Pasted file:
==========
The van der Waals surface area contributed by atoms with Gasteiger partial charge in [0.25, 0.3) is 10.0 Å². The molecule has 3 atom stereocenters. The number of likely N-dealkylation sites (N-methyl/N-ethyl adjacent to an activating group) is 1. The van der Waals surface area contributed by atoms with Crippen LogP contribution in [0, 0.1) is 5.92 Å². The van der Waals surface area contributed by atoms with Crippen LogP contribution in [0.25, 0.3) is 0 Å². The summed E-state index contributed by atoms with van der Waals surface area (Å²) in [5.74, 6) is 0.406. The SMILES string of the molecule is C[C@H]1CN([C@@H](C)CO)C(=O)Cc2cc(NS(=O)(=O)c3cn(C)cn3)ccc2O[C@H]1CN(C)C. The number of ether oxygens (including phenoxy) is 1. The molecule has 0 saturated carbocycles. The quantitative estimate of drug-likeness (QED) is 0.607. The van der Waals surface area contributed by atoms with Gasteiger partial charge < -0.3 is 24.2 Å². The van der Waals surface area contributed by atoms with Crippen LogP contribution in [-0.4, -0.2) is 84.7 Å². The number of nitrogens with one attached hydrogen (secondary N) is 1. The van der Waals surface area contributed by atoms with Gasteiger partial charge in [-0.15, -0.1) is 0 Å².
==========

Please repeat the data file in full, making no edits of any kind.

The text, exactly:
The van der Waals surface area contributed by atoms with Gasteiger partial charge in [0.25, 0.3) is 10.0 Å². The molecule has 3 atom stereocenters. The number of likely N-dealkylation sites (N-methyl/N-ethyl adjacent to an activating group) is 1. The van der Waals surface area contributed by atoms with Crippen LogP contribution in [0, 0.1) is 5.92 Å². The van der Waals surface area contributed by atoms with Crippen LogP contribution in [0.25, 0.3) is 0 Å². The summed E-state index contributed by atoms with van der Waals surface area (Å²) in [5.74, 6) is 0.406. The SMILES string of the molecule is C[C@H]1CN([C@@H](C)CO)C(=O)Cc2cc(NS(=O)(=O)c3cn(C)cn3)ccc2O[C@H]1CN(C)C. The number of ether oxygens (including phenoxy) is 1. The molecule has 0 saturated carbocycles. The quantitative estimate of drug-likeness (QED) is 0.607. The van der Waals surface area contributed by atoms with Gasteiger partial charge < -0.3 is 24.2 Å². The van der Waals surface area contributed by atoms with Crippen LogP contribution in [-0.4, -0.2) is 84.7 Å². The number of nitrogens with one attached hydrogen (secondary N) is 1. The van der Waals surface area contributed by atoms with Gasteiger partial charge in [-0.15, -0.1) is 0 Å².